Welcome to our September market update.
The Australian market entered its fifth month of negative or flat growth in September, with the ASX 200 returning -0.02% as commodity sectors pulled back. Led by aged care providers, Healthcare had the best month (+2.32%) with CSL (+4.94%) among the standouts as they announced increased capex in August, with investors considering the company well positioned for growth. Elsewhere, Telecommunications continue to be the worst performing sector (-4.53%) as the market is yet to finish pricing in competitive pressures from the NBN.
Markets continue to grind higher domestically and overseas, with the economic recovery in the Eurozone gaining further traction. Welcoming news of a fourth successive term for German Chancellor Angela Merkel, the Euro Stoxx 600 Index rose 4.28%. Despite a strong showing in the election by right-wing nationalists, the polarising Merkel is not set to change her stance on an “open-doors” policy towards immigration. Meanwhile, the US gained 3.06% as geopolitical tension gave way to natural disasters in the form of Hurricanes Harvey and Irma, which impacted job readings but failed to hold back shares. The market’s ability to shrug off bad news has been quite remarkable, none more so than in South Korea, which is up 26% this year despite all the tensions across the border.
We are now at an inflection point with global interest rates, where central banks will begin to unwind their balance sheets and shift towards a gentle increase in interest rates. The significance of this should not be understated as it represents a tectonic shift in the story of global economic recovery. This should bode well for European, Japanese and US banks and we will be looking to capitalise on these opportunities.
A moment of rejoice for Western Australians, with the Productivity Commission revealing flaws in the system used to distribute GST revenue – a system that has sent billions of dollars raised in WA each year sent to the other states. I would hazard on the cautious side of getting too carried away with this however, with all other states unanimously opposed to change which, even if it did come to fruition, would take years to implement. There are any number of directions this could go, including nowhere at all, as both major federal parties will inevitably balance fairness with political reality. It does seem hard to fathom that a difference of this magnitude could have come to be.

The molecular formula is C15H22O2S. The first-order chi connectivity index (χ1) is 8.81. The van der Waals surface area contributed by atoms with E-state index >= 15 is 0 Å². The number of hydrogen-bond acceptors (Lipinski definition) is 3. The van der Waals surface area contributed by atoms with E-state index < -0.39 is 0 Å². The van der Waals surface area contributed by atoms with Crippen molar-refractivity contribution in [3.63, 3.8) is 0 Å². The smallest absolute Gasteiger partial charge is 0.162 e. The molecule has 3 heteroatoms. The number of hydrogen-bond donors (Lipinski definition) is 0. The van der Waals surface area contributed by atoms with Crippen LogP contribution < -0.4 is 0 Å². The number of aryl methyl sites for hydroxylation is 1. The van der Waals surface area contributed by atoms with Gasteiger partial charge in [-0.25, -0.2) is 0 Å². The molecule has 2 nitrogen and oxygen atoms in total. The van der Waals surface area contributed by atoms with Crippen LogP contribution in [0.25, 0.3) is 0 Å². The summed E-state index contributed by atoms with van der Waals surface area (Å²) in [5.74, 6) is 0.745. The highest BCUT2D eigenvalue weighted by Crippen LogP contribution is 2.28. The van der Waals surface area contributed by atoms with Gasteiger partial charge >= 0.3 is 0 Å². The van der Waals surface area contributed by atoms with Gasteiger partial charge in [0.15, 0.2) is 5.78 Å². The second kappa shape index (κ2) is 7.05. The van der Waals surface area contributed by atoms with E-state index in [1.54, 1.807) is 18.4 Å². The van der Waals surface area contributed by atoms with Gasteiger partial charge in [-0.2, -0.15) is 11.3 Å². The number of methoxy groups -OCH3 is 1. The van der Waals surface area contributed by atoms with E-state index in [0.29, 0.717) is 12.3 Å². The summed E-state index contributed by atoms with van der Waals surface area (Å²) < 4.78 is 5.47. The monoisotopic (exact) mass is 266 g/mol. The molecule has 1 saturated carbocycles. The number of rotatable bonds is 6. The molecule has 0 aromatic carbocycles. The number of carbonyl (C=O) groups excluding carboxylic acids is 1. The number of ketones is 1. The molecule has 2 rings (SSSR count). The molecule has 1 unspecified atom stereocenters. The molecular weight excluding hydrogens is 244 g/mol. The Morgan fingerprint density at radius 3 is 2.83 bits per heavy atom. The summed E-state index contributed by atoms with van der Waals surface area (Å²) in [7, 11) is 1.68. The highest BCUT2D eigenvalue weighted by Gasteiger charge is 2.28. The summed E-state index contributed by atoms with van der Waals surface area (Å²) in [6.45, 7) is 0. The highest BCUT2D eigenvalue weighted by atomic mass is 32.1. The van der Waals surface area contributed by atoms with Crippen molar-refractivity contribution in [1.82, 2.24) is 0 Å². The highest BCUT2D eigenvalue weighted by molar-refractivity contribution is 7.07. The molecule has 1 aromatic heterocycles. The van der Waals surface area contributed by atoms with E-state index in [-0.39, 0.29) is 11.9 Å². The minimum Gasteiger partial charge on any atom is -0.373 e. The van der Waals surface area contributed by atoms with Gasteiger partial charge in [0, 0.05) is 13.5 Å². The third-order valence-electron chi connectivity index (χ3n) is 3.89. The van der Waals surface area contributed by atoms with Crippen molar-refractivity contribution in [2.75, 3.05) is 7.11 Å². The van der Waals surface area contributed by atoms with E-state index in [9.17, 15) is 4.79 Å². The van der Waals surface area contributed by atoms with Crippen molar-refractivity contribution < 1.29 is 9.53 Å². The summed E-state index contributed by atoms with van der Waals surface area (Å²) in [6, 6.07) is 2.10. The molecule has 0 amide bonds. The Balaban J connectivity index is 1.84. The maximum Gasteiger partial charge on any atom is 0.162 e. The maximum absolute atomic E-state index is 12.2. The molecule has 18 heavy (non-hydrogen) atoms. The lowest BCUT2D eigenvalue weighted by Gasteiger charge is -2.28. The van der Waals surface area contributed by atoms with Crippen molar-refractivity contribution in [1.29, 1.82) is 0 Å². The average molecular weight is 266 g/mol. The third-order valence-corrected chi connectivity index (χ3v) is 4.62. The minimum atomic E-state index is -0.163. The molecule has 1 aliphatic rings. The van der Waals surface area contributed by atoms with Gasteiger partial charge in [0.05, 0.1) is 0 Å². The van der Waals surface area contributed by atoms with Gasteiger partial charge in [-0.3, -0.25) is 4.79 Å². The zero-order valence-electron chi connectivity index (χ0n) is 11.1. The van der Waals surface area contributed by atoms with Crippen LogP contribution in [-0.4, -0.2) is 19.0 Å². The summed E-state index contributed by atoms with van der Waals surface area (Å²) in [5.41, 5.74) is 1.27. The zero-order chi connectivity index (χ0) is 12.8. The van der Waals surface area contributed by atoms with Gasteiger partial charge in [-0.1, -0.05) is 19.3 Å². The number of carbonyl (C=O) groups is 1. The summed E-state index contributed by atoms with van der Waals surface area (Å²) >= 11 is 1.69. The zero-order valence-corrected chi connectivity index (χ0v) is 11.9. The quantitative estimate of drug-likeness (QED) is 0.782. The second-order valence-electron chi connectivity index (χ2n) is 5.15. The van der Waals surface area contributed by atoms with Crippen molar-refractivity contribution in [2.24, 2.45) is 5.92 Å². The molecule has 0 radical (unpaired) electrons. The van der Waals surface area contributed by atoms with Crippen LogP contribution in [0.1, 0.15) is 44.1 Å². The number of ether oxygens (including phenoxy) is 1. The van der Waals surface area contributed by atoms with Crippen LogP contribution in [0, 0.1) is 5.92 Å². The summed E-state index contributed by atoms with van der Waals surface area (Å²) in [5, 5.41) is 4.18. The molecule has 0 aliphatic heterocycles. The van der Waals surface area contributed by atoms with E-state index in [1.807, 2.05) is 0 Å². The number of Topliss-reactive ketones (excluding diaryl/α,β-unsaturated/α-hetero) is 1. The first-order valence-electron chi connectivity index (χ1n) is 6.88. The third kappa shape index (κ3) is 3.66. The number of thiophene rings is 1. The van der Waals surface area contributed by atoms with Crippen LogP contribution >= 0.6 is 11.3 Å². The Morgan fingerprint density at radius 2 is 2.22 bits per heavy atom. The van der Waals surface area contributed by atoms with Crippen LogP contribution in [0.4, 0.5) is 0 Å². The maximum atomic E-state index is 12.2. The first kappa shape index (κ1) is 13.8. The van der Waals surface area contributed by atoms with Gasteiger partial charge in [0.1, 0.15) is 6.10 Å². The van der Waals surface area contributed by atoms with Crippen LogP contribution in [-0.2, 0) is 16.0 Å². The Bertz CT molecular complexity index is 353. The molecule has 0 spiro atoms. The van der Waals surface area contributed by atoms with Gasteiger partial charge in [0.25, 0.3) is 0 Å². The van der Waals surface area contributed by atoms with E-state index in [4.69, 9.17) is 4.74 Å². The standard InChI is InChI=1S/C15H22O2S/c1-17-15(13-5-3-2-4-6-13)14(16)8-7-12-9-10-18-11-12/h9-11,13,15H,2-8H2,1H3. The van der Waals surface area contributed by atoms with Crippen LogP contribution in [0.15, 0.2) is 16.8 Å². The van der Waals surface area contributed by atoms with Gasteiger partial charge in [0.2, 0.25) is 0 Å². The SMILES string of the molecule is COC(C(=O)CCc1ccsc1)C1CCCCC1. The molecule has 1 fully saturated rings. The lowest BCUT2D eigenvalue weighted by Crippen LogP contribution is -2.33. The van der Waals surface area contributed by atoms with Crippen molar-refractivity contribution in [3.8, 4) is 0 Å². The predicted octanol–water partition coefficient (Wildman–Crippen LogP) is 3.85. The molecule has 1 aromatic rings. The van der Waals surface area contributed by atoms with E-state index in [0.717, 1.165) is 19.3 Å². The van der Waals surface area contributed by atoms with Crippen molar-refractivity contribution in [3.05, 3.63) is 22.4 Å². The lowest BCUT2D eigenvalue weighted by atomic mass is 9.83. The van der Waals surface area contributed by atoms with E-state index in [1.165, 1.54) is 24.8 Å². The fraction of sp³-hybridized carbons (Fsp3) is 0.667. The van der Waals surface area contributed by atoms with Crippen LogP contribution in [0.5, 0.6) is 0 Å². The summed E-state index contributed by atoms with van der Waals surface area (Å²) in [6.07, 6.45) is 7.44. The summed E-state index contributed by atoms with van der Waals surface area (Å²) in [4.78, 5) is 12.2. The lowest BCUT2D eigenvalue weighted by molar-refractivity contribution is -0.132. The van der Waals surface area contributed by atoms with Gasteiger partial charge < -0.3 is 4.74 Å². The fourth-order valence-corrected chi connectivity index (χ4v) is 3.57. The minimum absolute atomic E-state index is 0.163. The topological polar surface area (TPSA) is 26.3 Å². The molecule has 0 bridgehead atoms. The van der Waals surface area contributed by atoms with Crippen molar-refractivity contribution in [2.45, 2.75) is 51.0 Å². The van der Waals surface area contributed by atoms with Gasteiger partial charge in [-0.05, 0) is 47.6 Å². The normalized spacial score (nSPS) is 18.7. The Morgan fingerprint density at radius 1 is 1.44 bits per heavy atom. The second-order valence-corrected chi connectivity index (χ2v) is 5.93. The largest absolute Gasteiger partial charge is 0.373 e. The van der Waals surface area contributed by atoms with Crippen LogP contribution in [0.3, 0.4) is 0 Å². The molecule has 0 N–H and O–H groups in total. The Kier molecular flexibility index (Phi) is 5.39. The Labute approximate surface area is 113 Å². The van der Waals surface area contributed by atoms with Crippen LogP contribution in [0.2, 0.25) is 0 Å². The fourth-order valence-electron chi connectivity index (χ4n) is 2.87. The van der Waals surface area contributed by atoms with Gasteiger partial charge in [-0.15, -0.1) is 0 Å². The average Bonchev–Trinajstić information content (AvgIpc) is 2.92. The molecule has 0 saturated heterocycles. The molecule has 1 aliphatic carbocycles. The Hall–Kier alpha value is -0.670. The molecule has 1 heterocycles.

Shifting our attention to Australian housing, I’m sure some of you have been exposed to chatter regarding the banks’ vulnerability to a residential downturn (which we could be witnessing the beginning of). It’s certainly a topic with very few fence sitters. Time and again, we hear that the Australian banks have a huge vulnerability to a downturn in the residential property market. The shrillest commentators suggest massive losses await – even insolvency. Look what happened in the US! Look at Ireland! Look at the liar loans! Look at the record levels of household debt! We suggest they may be better served looking at the real life stress test being conducted right now in Western Australia.
Since 2012, we have seen the WA economy contract by 17%, unemployment rise from 3.6% to 6.5% – and median Perth property prices fall by almost 12% since their peak in October 2014. Property prices in WA mining regions have fallen much further. What has been the impact of this perfect storm been on the banks’ loss rates on residential loans?
Well, Westpac has reported that the losses on their WA residential loan book has doubled from 0.02% per annum to 0.04% per annum. To put this in perspective, if this result was reproduced nationwide, it would reduce WBC profits by an almost invisible 0.6%. This is in line with the results of Farrelly’s (an investment subscription service we have) bank stress testing model. What if things get much worse? What if we test for an implausible fall in nationwide housing prices of 35% and a 10% default rate on residential loans? The model predicts that this may reduce bank profits by around 18%. It’s not pretty, but it’s a very long way from life threatening. A one-year 20% cut in dividends reduces 10-year returns by less than 0.2% per annum.
Despite all the talk, the fact that Australian banks loan books are heavily concentrated in low risk mortgages rather than high risk corporate loans should be a source of comfort not fear, in our opinion.
As always, if you have any questions please do not hesitate to contact us.